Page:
The White Horse Inn at Northgate closed many years ago, but it is known to have dated back to the mid-seventeenth century.
Rose Ruffle, who was born in 1916, remembered working at the White Horse when she was fourteen. She worked long hours for little pay, just four shillings (20p) a week.
Mr and Mrs Price ran the pub and treated their staff with some disdain, as Rose recalled: “I was the servant, they were the owners and that was that, and I would be there washing the glasses and cleaning up. They had their fish and chips after closing, while I was cleaning. They didn’t let me join them. It was like that in those days.”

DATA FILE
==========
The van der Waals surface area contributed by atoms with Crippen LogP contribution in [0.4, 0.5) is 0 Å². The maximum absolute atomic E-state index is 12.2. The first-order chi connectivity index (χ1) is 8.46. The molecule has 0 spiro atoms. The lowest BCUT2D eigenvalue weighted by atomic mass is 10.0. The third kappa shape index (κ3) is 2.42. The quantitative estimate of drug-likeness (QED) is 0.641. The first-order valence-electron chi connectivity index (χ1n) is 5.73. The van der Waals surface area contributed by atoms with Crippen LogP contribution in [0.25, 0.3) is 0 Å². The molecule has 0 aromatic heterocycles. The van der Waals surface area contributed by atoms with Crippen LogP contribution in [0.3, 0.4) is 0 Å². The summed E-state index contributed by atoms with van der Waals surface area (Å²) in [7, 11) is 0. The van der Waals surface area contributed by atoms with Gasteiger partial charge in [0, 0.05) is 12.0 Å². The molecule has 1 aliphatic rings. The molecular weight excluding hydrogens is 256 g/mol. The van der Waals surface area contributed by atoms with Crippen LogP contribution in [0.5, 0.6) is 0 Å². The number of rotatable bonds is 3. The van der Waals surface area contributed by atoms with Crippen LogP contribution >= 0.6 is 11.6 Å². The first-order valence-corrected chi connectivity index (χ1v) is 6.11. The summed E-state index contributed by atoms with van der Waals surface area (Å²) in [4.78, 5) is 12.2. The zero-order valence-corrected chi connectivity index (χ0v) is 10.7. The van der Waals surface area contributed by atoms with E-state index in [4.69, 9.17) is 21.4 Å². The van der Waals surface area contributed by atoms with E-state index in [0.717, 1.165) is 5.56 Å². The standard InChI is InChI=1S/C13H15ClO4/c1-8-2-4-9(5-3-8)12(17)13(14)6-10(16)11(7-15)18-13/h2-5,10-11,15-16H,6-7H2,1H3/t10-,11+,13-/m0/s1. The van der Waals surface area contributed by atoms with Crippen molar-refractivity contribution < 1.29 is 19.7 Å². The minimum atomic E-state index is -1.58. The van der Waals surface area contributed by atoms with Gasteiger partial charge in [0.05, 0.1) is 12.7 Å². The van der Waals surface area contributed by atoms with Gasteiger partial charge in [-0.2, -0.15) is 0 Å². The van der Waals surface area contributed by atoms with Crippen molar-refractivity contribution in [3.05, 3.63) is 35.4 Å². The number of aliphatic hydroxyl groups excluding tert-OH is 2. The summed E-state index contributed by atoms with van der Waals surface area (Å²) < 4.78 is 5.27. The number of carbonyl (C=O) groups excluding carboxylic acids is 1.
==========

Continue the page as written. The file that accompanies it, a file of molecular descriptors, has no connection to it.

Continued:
Rose’s father had died in the First World War, so she had to try and earn money to help her mother who was struggling on a meagre war pension.